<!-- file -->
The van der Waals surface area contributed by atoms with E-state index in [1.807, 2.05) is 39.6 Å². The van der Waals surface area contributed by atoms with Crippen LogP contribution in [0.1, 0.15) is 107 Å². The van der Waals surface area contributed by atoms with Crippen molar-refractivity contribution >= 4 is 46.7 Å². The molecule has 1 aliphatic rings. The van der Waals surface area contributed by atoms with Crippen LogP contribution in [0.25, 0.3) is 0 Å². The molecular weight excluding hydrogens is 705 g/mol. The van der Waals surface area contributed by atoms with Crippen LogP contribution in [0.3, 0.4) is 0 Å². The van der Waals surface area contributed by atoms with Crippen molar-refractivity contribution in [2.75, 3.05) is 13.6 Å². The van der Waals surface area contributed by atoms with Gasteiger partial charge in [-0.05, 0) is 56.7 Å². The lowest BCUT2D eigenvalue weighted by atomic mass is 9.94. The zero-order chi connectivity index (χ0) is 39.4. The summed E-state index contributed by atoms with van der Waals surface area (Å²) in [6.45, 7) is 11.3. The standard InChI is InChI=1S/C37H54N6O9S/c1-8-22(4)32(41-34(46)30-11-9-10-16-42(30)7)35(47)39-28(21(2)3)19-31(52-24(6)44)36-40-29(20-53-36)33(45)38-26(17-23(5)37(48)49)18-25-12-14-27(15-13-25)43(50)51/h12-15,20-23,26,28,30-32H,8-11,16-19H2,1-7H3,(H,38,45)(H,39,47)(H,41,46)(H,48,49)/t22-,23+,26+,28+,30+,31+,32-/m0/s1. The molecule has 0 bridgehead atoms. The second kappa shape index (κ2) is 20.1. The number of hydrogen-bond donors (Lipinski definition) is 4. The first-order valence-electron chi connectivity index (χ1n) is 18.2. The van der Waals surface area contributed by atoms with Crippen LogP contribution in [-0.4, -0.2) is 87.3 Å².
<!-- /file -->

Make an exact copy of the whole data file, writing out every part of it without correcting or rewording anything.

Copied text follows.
The van der Waals surface area contributed by atoms with E-state index in [1.807, 2.05) is 39.6 Å². The van der Waals surface area contributed by atoms with Crippen LogP contribution in [0.1, 0.15) is 107 Å². The van der Waals surface area contributed by atoms with Crippen molar-refractivity contribution >= 4 is 46.7 Å². The molecule has 1 aliphatic rings. The van der Waals surface area contributed by atoms with Crippen LogP contribution in [0.25, 0.3) is 0 Å². The molecular weight excluding hydrogens is 705 g/mol. The van der Waals surface area contributed by atoms with Crippen LogP contribution in [0.3, 0.4) is 0 Å². The van der Waals surface area contributed by atoms with Crippen molar-refractivity contribution in [2.75, 3.05) is 13.6 Å². The van der Waals surface area contributed by atoms with Gasteiger partial charge in [-0.05, 0) is 56.7 Å². The lowest BCUT2D eigenvalue weighted by atomic mass is 9.94. The zero-order chi connectivity index (χ0) is 39.4. The summed E-state index contributed by atoms with van der Waals surface area (Å²) in [6.45, 7) is 11.3. The standard InChI is InChI=1S/C37H54N6O9S/c1-8-22(4)32(41-34(46)30-11-9-10-16-42(30)7)35(47)39-28(21(2)3)19-31(52-24(6)44)36-40-29(20-53-36)33(45)38-26(17-23(5)37(48)49)18-25-12-14-27(15-13-25)43(50)51/h12-15,20-23,26,28,30-32H,8-11,16-19H2,1-7H3,(H,38,45)(H,39,47)(H,41,46)(H,48,49)/t22-,23+,26+,28+,30+,31+,32-/m0/s1. The molecule has 0 bridgehead atoms. The second kappa shape index (κ2) is 20.1. The number of hydrogen-bond donors (Lipinski definition) is 4. The first-order valence-electron chi connectivity index (χ1n) is 18.2. The van der Waals surface area contributed by atoms with Crippen LogP contribution in [-0.4, -0.2) is 87.3 Å².